types of progenitors can be distinguished; the late Although cell lines serve as convenient experimental erythroid colony forming units (CFUe) reach final size models, because of their leukemic origin and long and hemoglobinization after 1 week and then disap- history in culture, they do not recapitulate all aspects pear, while the early erythroid burst forming units of erythropoiesis. For example, K562 cells do not A (BFUe) develop after 2 weeks.23, 24Erythroid colonies
response to erythropoietin (EPO), the physiological can be distinquished from other (myeloid) colonies by inducer of erythroid cell proliferation and differentia- their red color or by their positive reaction with heme- tion. In addition, they do not produce adult Hbs (HbA specific reagents.25 Counting the different types of colonies on different days provides a quantitative esti- 2). In essence, stimulation of these cells involves increase production of Hb types that are pro- mation of the frequency of the various progenitors duced constitutively at background levels when un- in the hematopoietic tissue. Cellular analysis of the cul-tures can be performed on the entire cell populationby harvesting the culture and washing out the meth- stimulated, rather than their reactivation from a non-
active to an active state. Moreover, in the absence ofG
-globin, this model does not recapitulate ylcellulose or by picking up (with a capillary tube) individual colonies and then pooling them together.
of α-chains). And finally, although many agents have Alternatively, the analysis can be performed on single been shown to increase Hb production in such cell colonies after they were picked up individually.
Analysis of the Hb content of individual colonies rep- cultures, and, vice versa, other agents (e.g., cytokines) resents their heterogeneity with respect to their poten- fect primary cultures fail to stimulate cell lines.
tial to produce HbF. When single cell techniques areused, such as staining cells with specific antibodies, theheterogeneity among progeny of individual progen- Primary cultur
es of human erythroid cells
itors can be assessed. This model has been used for The establishment of a cell line is a rare event; nor- The fact that in this culture system the cells are mal cells and cells from most patients cannot be immobilized in semi-solid medium results in several immortalized. Nevertheless, primary cultures of eryth- disadvantages. The cell yield per colony and the total roid cells can be readily established from most normal cells per culture are low (<105/ml) making it techni- individuals and patients. Their growth in vitro repre- cally difficult to carry out biochemical, molecular and sents more closely than cell lines the in vivo situa- immunological characterizations of the developing tion. The cells can be cultured either in semi-solid cells. It is a one-step continuous culture and addition medium where they develop into discrete colonies,19 of the tested agents during the culture is difficult. In or in liquid medium where they grow as single cells addition, the proportion of HbF produced in colo- CULTURE MODELS FOR STUDYING HBF STIMULATION nies grown in semi-solid medium is significantly high-er than that produced in vivo by the donor of the The liquid culture procedure overcomes several of these obstacles. It is possible to obtain large cultures of relatively pure and synchronized erythroid cell Culture in liquid medium+fetal bovine serum population and compounds can be added on differ- + erythropoietin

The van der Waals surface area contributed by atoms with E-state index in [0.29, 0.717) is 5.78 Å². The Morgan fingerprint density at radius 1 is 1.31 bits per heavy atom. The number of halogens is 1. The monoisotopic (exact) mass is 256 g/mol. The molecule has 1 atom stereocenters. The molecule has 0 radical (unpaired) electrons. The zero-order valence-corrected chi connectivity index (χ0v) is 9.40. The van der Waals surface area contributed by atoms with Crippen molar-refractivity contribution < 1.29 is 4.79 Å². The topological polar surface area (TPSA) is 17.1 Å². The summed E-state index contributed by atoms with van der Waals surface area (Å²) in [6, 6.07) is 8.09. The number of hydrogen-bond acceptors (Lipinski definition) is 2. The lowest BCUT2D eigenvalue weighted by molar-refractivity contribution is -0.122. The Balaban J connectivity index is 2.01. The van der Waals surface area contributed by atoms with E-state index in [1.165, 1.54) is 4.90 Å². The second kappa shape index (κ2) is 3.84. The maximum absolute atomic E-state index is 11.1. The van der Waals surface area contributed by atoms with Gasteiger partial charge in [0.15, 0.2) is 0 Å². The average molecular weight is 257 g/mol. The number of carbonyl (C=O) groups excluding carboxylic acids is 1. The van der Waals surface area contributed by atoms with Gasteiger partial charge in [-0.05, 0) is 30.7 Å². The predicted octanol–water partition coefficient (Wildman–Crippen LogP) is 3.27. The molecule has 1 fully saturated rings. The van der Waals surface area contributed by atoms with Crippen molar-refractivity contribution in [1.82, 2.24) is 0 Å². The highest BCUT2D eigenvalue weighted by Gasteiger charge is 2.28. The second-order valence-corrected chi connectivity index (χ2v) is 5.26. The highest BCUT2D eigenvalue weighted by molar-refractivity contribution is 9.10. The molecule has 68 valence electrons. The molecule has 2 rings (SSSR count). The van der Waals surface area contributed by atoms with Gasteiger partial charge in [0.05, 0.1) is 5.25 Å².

ent days when the culture consists of cells at specif- Liquid medium+fetal bovineserum+cytokine-containing ic stages of maturation. In a procedure developed by us the culture is divided into 2 phases (Figure 1): an EPO-independent phase, in which peripheral blood cells are first cultured in the presence of a combina-tion of growth factors, but in the absence of EPO,where early erythroid committed progenitors, BFUe, EProliferation and Proliferation and maturation
differentiation
into Hb-containing erythroid
proliferate and differentiate into CFUe-like progenitors.
of BFU into CFUe
phase, the latter cells, cultured in an EPO- supplemented medium, continue to proliferate and Figure 1.—A schematic flow chart of the 2-phase liquid culture pro- mature into orthochromatic normoblasts and enu- In phase I of the procedure, peripheral blood mononuclear cells isolated on Ficoll or an equiva- cultures contain some adherent cells (mainly macro- lent 1.077 g/ml density medium are cultured in liquid phages) and non-adherent cells (mainly lymphocytes).
medium supplemented with human recombinant The non-adherent cells are harvested, washed and , interleukin-6 and stem cell factor.